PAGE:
How Many Shots Are in a Bottle?

Estimate How Much Liquor You Need to Stock

Illustration depicting number of shots per bottle
Illustration: Katie Kerpel. The Spruce, 2018 

Knowing how many shots are in a bottle of liquor will help you stock a bar. It's especially useful when planning a party so you don't run out of drinks. A few charts can take the guesswork out of estimating how much liquor (as well as any mixers) you need to make the drinks you intend to serve.

The Average Cocktail Pour

How many cocktails you can make with one bottle of liquor will vary from drink to drink. When estimating your needs, it's helpful to know that the average cocktail uses:

  • The base liquor (e.g., gin, rum, vodka, etc.) is often a standard shot of 1 1/2 ounces.
  • Liqueurs are typically poured between 1/2 ounce and 3/4 ounce.
  • Accent juices, such as lemon and lime, usually use 1/4 ounce to 1/2 ounce.
  • Filling a highball or tall drink with juice or soda often requires 4 to 6 ounces.

Liquor Shots per Bottle

The most popular bottle size is the fifth, which holds 750 milliliters or 25.4 ounces. It is commonly used for distilled spirits as well as wines. Some liquors are also available in pints or liters and many brands produce miniature bottles as well. The largest sizes (magnums and handles) are extremely rare, so don't expect to find the majority of liquors in those bottles.

The chart represents popular bottle sizes in both metric and U.S. measurements and the average number of standard 1 1/2-ounce shots each will produce. 

How Many Shots Are in a Bottle?
Bottle Milliliters Ounces Shots per Bottle
Miniature (aka Mini or Nip) 50 ml 1.7 oz 1 shot
Quarter Pint 100 ml 3.4 oz 2 shots
Half Pint 200 ml 6.8 oz 4 shots
Pint 375 ml 12.7 oz 8 shots
Standard Bottle (aka Fifth) 750 ml 25.4 oz 16 shots
Liter 1 L 33.8 oz 22 shots
Magnum 1.5 L 50.7 oz 33 shots
Half Gallon (aka Handle) 1.75 L 59.2 oz 39 shots
Double Magnum (aka Jeroboam) 3 L 101.4 oz 67 shots
Rehoboam 4.5 L 152.2 oz 101 shots

Estimating Mixer Yields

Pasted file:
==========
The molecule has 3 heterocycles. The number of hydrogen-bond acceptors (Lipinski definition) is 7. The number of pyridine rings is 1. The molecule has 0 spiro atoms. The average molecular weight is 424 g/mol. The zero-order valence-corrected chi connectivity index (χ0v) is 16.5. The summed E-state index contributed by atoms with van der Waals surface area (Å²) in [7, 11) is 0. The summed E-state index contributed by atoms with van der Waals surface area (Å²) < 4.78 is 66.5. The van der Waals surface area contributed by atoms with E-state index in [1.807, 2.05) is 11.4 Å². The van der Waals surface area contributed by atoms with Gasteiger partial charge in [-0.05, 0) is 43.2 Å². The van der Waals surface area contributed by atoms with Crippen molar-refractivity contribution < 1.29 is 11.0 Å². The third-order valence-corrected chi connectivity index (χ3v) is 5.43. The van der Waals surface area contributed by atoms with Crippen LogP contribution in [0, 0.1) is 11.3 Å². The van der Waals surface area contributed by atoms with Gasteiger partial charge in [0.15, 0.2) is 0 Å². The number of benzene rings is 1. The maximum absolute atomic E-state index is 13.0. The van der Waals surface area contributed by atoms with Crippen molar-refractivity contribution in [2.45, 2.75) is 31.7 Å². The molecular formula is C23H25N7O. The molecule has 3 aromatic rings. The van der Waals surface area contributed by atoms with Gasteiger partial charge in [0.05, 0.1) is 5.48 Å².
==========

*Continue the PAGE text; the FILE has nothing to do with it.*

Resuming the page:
Mixers such as juices, syrups, and sodas are not quite as easy to estimate because there are no standard bottle sizes. However, mixers are less expensive than liquor, so it's always a good idea to overstock rather than be unprepared and run out.

The next chart includes the average pour of a mixer if it is included in a cocktail recipe. Not every drink is going to use each type of mixer and some use more or less than others, so this is just a general guide.

For instance, you may be mixing a cosmopolitan that requires 1/2 ounce of lime juice, but if you offer a whiskey sour, you will need a full 1 1/2 ounces of lemon juice. Similarly, tall drinks like a gin and tonic require 4 or more ounces of soda to fill the glass while a booze-filled highball like the Long Island iced tea may need just 1 ounce of cola or less.

Mixers in the Average Cocktail
Drink Style Accent Juice Syrup Soda
Martinis, Sours, & Short Drinks 1/4–1/2 oz 1/4–1/2 oz Splash
Highballs, Collins, & Tall Drinks Splash–1/2 oz 1/4–1/2 oz 4–6 oz

The average soda bottle or can is 12 ounces, so estimate two to three drinks per container. Two-liter bottles are a cost-effective option for the more popular sodas and there are about 67 ounces per 2 liters.

Other mixers like bitters are easy. One bottle of each required style will be more than enough (even lasting many home bartenders years).

Fresh Citrus Fruit Juice

If you are going to use fresh citrus juice, this chart will help you decide how many pieces of fruit you will need. Keep in mind that lemon and lime juices are often accents while orange and grapefruit juices may require 3 or more ounces per drink. Either way, you'll get about two or three drinks per piece of fruit.

Fresh Citrus Fruit Yields
1 Average-Sized Fruit Average Juice Yield
Lime 1/2–1 oz
Lemon 1 3/4 oz
Orange 2–3 oz
Grapefruit 5–6 oz

There are a couple of tricks to maximizing the juice yield of citrus fruits. First, let the fruits reach room temperature if you store them in the refrigerator. Then, before cutting the fruit open, roll it between the palm of your hand and the cutting board, pressing firmly but not enough to squash the fruit. 

Juiced fruit will not be usable for garnishes. Have extra produce on hand to cut wheels, wedges, and twists for your drinks. Garnishes can be prepared ahead of time; store sliced fruits in sealed containers and peels or twists in ice-cold water to keep them fresh.

An Example Stock for a Party

When you determine the recipes you intend to serve, you can estimate how many bottles of each liquor are needed to create a certain number of drinks. As an example, let's say that you're hosting a party for 20 guests with a limited drink menu, so you might serve as many as 80 drinks.

Since you can get about 16 drinks from one bottle of liquor, you will need a minimum of five bottles. If they're included in your drinks, you will also need at least 40 ounces (or 5 cups) of accent juices and syrup. For soda, it's best to go big to account for the highballs and stock the equivalent of seven 2-liter bottles. Adding more soda and juice to your stock also ensures you'll have plenty of nonalcoholic drink options.